Beyond the Fourth Wall 

Our critics review local theater productions.

Bird in the Hand — Not only is Anne Galjour's play about birdwatching, a niche interest in itself, but the experience itself is a lot like birdwatching as well. Glimpses are offered of characters hopping around in their yards and eventually interacting with others of their own species, just to give them something to do. Galjour and Joel Mullennix are Ruth and Ralph, a prim birder searching for California quail and a scavenging hippie who keeps pigeons. They also play their next-door neighbors Charmaine and Roman, a meek New Orleans refugee and her dominating, fitness-obsessed boyfriend. Meanwhile, Jan Zvaifler's brusque and bitter Marian, abandoned by her birder husband, saves an injured sparrow with her officious next-door neighbor Frank (Terry Lamb). Each character is associated with a particular bird, and the script is packed with avian metaphors. But unlike in Galjour's acclaimed bayou monologues, here her multiple characters simply feel adrift in search of a plot to pursue. (Through July 29 at the Berkeley City Club; CentralWorks.org or 510-558-1381.)

Bosoms and Neglect — John Guare's stilted dialogue works beautifully as class commentary in 1990's Six Degrees of Separation, but 1979's Bosoms and Neglect is just overwritten. Mildly amusing stuff about analysis subjects' superiority to therapy patients is bogged down with expository dialogue as Scooper and Deirdre talk about their mutual shrink and reminisce about their meeting mere minutes ago. There's a grating plaintive lilt to Cassidy Brown's thick New York accent (reminiscent of cartoon cougar Snagglepuss) as hyperactive Scooper. Beth Wilmurt's deliberately casual air of assuredness as Deirdre gradually crumbles as her nervous fidgeting escalates. Joan Mankin is a breath of fresh air in the second act as Scooper's blind mother Henny, with her mile-a-minute chatter. Despite some fine performances and the valiant efforts of director Joy Carlin to keep things moving, neither can save a deeply troubled play that's ultimately beyond therapy. (Through July 22 at the Aurora Theatre; AuroraTheatre.org or 510-843-4822.)

Impact Briefs 8: Sinfully Delicious — Impact's annual assemblages of short plays tend to be basically an evening of sketch comedy. The five sin-themed briefs seem particularly skimpy this year, but they're fleshed out with four burlesque dance numbers, plus an opening bit with audience answers about the last sinful thing they did. It's pretty lightweight stuff but has its moments, particularly Lia Romeo's priceless Hot Line, in which a lovelorn cheerleader (a chirpy Elissa Dunn) is dicked around by a pathological liar working a suicide hotline, played with a winning smirk by Steve Budd. Meandering but with a nice payoff, Steve's Inferno by David Kongstvedt sees a young hipster (Jon Lutz) get off the subway at the wrong stop and have to tour a downsized Hell guided by Leon Goertzen as a very fey demon. Four burlesque dancers fill out the program enchantingly with sin-themed numbers, whether they're nuns doing chair dances or angels and devils facing off in lingerie. (Through July 21 at La Val's Subterranean; ImpactTheatre.com or 510-464-4468.)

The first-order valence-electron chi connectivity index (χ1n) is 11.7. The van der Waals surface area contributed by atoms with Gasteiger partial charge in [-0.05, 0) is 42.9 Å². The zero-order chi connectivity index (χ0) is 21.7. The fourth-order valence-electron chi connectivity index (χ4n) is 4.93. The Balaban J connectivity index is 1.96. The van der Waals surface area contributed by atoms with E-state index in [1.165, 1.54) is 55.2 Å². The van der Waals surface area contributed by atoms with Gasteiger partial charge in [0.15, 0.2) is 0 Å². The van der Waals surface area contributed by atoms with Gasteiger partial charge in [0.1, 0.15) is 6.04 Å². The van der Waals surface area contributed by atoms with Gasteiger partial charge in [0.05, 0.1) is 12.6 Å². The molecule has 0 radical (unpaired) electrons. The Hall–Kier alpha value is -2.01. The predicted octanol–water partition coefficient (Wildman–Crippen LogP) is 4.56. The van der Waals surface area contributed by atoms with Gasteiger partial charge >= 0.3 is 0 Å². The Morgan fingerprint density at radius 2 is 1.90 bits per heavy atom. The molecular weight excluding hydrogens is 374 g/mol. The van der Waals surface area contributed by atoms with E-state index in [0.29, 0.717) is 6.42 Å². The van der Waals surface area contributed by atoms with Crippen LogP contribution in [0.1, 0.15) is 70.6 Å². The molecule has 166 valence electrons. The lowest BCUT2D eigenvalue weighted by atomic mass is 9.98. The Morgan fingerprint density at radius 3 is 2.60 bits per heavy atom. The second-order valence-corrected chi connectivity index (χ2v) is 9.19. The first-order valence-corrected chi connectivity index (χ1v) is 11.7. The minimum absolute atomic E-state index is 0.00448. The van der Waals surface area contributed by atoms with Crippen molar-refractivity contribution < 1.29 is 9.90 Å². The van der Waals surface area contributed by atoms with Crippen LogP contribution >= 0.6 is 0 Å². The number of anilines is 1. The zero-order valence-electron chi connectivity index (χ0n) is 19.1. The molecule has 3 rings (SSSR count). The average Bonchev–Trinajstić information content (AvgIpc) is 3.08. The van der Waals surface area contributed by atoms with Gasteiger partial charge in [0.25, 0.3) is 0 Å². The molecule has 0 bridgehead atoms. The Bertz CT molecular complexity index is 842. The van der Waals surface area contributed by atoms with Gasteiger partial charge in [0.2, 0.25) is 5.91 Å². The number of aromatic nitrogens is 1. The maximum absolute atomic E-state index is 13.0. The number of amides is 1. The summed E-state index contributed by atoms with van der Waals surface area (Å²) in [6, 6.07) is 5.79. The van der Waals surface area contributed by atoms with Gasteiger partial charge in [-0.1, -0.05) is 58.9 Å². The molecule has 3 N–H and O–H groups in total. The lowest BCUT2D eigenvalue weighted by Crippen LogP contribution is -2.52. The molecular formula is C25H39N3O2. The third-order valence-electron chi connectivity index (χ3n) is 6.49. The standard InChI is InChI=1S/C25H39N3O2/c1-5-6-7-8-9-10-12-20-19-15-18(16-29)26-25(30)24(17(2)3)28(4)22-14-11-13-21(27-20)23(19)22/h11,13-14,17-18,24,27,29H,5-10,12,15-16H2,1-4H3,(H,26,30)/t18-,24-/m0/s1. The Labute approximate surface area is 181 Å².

Making a Killing — Michael Gene Sullivan's script has everything you want from an old-school San Francisco Mime Troupe show. There's a hero of the people aching to be unleashed in Corporal Emiliano Jones (Victor Toman), a muckraking journalist recalled to army service by the Iraq war and tamed into writing feel-good puff pieces. There's Kevin Rolston's spunky photographer Corporal Marcus Johnson as sidekick, conscience, and foil for Jones, as well as his romantic interest. There are great villains to boo and hiss in Ed Holmes' snarling Dick Cheney and Velina Brown's haughty Condoleezza Rice. Pat Moran's insidiously catchy songs keep things snappy. The nefarious plot has contractors tearing down an Iraqi clinic to build a grander PR-friendly clinic, then tearing that down to build an even bigger one, without actually treating the skyrocketing cancer rates caused by uranium-tipped US bombs. A courtroom framing sequence is pretty thin, as is the shock-and-aww ending, but it's a heck of a ride along the way. (Through September 3 in local parks; SFMT.org or 415-285-1717.)

Romeo and Juliet — The central Women's Will concept of all-female casting works pretty well in this free outdoor production, and director Erin Merritt strikingly condenses the chain of events that bring the young lovers together in a tomb into a slo-mo dumbshow. Jessica Kitchens is appropriately larger than life as boisterous Mercutio and Carolyn Power an amusingly garrulous Nurse, but a few actors come off as unassuming wallflowers, such as Karen Anne Light as the usually fiery Tybalt. Marilet Martinez' mechanical Romeo seems to be wooing Juliet simply because she's there, although Cassie Powell makes such a charmingly rash and gushy Juliet that it's easy to believe that she suddenly thinks she's in love. One wishes their parents would get over their feud not so young love can thrive but to bring their kids to their senses, and the moral becomes that kids do deeply stupid things sometimes. (Through August 12 in local parks; WomansWill.org or 510-420-0813.)

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